Here we take a look at the Largest Economies in the World at the moment. Our picks on the World’s Largest Economies are based on GDP per capita ranking.
Economy describes a system of production, distribution, and consumption. A clear indication of these lies in the ability of a country to produce, distribute and utilize the available resources at their disposal. With proper evaluation of the various countries and their economic capabilities, it is evident that they do not rank equally on the economic chat.
There are certain determinant to a country’s high or low economic standard and it is rated as follows;
What is GDP? Gross Domestic Product (GDP); this reflects the total monetary or market value of all the finished goods and services produced within a country’s borders in a specific time period. It is calculated in an annual base.
- Gross domestic product is further evaluated below to reflect its different dimensions.
- Nominal GDP = Gross domestic product, current prices, U.S. dollars
- GDP based on PPP = Gross domestic product, current prices, purchasing power parity, international dollars
- Gross domestic product per capita, current prices, U.S. dollars
- Gross domestic product based on purchasing-power-parity (PPP) share of world total, percent
The analysis given below reveals that these economies are the engine of growth, commanding a majority of the global wealth. The nominal GDP of the top 10 economies adds up to about 66% of the world’s economy, while the top 20 economies contribute almost 79%.1 The remaining 173 countries together constitute less than one-fourth to the world’s economy.
The 173 countries outside the top 20 make up less than a fourth of the total global economy.
Here are the World’s Largest Economies by GDP Ranking
1. Unites States U.S. Nominal GDP: $21.44 trillion – U.S. GDP (PPP): $21.44 trillion
2. China China Nominal GDP: $14.14 trillion – China GDP (PPP): $27.31 trillion
3. Japan GDP: $5.15 trillion- Japan GDP (PPP): $5.75 trillion, GDP per capita is $40,850
4. Germany Germany Nominal GDP: $3.86 trillion – Germany GDP (PPP): $4.44 trillion
5. India India Nominal GDP: $2.94 trillion-India GDP (PPP): $10.51 trillion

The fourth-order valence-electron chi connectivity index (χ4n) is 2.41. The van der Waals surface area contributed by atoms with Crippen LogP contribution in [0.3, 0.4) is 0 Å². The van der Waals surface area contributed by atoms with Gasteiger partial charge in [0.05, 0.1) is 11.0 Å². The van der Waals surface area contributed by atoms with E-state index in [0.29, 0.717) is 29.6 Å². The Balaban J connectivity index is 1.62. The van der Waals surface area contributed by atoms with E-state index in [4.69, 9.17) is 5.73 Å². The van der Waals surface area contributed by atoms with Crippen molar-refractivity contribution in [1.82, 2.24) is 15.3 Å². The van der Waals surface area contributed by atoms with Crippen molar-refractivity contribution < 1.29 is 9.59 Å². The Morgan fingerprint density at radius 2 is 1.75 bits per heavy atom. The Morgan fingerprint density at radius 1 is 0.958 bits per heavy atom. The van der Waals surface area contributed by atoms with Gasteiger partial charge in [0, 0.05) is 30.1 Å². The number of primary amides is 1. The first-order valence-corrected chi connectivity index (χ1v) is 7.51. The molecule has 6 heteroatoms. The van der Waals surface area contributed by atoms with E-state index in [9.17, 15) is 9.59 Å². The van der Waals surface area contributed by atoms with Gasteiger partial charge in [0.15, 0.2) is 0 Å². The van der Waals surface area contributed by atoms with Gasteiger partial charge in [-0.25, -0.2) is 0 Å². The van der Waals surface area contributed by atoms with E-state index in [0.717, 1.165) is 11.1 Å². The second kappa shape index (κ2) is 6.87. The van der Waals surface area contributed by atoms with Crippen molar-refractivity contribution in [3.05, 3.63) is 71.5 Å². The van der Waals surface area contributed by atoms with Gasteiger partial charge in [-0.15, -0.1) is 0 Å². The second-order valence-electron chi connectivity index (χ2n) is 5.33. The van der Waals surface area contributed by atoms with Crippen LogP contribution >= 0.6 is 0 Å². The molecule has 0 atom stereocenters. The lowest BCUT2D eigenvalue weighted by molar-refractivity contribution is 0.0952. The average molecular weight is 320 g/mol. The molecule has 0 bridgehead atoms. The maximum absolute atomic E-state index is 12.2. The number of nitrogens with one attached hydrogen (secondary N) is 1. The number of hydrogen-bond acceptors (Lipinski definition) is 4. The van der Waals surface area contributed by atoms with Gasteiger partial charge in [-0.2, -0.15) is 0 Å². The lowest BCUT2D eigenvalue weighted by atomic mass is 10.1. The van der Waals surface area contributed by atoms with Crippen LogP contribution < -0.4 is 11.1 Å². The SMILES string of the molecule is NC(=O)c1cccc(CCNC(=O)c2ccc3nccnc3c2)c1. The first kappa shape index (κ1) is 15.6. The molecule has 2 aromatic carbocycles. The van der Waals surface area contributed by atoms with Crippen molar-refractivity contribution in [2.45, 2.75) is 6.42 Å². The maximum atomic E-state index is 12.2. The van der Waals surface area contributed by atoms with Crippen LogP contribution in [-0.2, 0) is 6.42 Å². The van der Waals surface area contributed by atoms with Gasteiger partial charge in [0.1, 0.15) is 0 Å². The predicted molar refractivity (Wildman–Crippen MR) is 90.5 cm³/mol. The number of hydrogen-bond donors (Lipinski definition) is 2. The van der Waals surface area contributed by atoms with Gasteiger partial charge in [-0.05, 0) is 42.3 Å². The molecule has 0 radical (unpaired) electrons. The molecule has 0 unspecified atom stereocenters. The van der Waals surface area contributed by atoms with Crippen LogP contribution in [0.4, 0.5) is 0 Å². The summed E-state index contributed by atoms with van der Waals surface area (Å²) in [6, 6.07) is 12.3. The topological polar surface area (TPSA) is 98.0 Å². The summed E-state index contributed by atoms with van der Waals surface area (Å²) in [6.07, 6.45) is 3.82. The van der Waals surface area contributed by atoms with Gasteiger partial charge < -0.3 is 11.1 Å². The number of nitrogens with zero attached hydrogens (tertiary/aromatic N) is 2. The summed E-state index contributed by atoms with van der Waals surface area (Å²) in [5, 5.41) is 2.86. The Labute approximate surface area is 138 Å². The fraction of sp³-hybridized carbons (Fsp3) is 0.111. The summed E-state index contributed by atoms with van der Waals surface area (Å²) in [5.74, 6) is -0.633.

6. United kingdom U.K. Nominal GDP: $2.83 trillion – U.K. GDP (PPP): $3.04 trillion
7. France France Nominal GDP: $2.71 trillion – France GDP (PPP): $2.96 trillion
8. Italy Italy Nominal GDP: $1.99 trillion – Italy GDP (PPP): $2.40 trillion
9. Brazil Brazil Nominal GDP: $1.85 trillion – Brazil GDP (PPP): $3.37 trillion
10. Canada Canada Nominal GDP: $1.73 trillion – Canada GDP (PPP): $1.84 trillion
11. Russia Russia Nominal GDP: $1.64 trillion – Russia GDP (PPP): $4.21 trillion
12. South Korea South Korea Nominal GDP: $1.63 trillion – South Korea GDP (PPP): $2.14 trillion
13. Spain Spain Nominal GDP: $1.4 trillion – Spain GDP (PPP): $1.86 trillion
14. Australia Australia Nominal GDP: $1.38 trillion – Australia GDP (PPP): $1.32 trillion
15. Mexico Mexico Nominal GDP: $1.27 trillion – Mexico GDP (PPP): $2.57 trillion
16. Indonesia Nominal GDP: $1.11 trillion – Indonesia GDP (PPP): $3.50 trillion
17. Netherlands Netherlands Nominal GDP: $902.36 billion – Netherlands GDP (PPP): $969.23 billion
18. Saudi Arabia Saudi Arabia Nominal GDP: $779.29 billion – Saudi Arabia GDP (PPP): $1.86 trillion
19. Turkey and, Turkey Nominal GDP: $743.71 billion – Turkey GDP (PPP): $2.29 trillion
20. Switzerland Switzerland Nominal GDP: $715.36 billion – Switzerland GDP (PPP): $548.48 billion
1. United States
U.S. Nominal GDP: $21.44 trillion – U.S. GDP (PPP): $21.44 trillion
The U.S. remains the world’s largest economy and this has been effective since 1971. The current size of the U.S. economy is estimated at $22.32 trillion in nominal terms. This is based on the previous analysis and the expected developments over the years. The United States is often seen as an economic superpower and that’s because the economy constitutes almost a quarter of the global economy, backed by advanced infrastructure, technology, and an abundance of natural resources.
When the economies are evaluated based on purchasing power parity, the United States loses its top spot to its close competitor China. In 2019, the U.S. economy, in terms of GDP (PPP), was at $21.44 trillion, while the Chinese economy was measured at $27.31 trillion. The gap between the size of the two economies in terms of nominal GDP is expected to lessen by 2023; the U.S. economy is projected to grow to $24.88 trillion by 2023, followed closely by China at $19.41 trillion.
China Nominal GDP: $14.14 trillion – China GDP (PPP): $27.31 trillion
China is the second-largest economy of the world. It the unique competitor of the United States of America. China has experienced massive growth over the years in terms of innovation and exportation of the manufacture products and it is currently nicknamed as the “world factory”. However, over the years, the role of services has gradually increased and that of manufacturing as a contributor to GDP has declined relatively. Back in 1980, China was the seventh-largest economy, with a GDP of $305.35 billion, while the size of the U.S. then was $2.86 trillion. Since it initiated market reforms in 1978, the Asian giant has seen economic growth averaging 10% annually. In recent years, the pace of growth has slowed, although it remains high in comparison to its peer nations.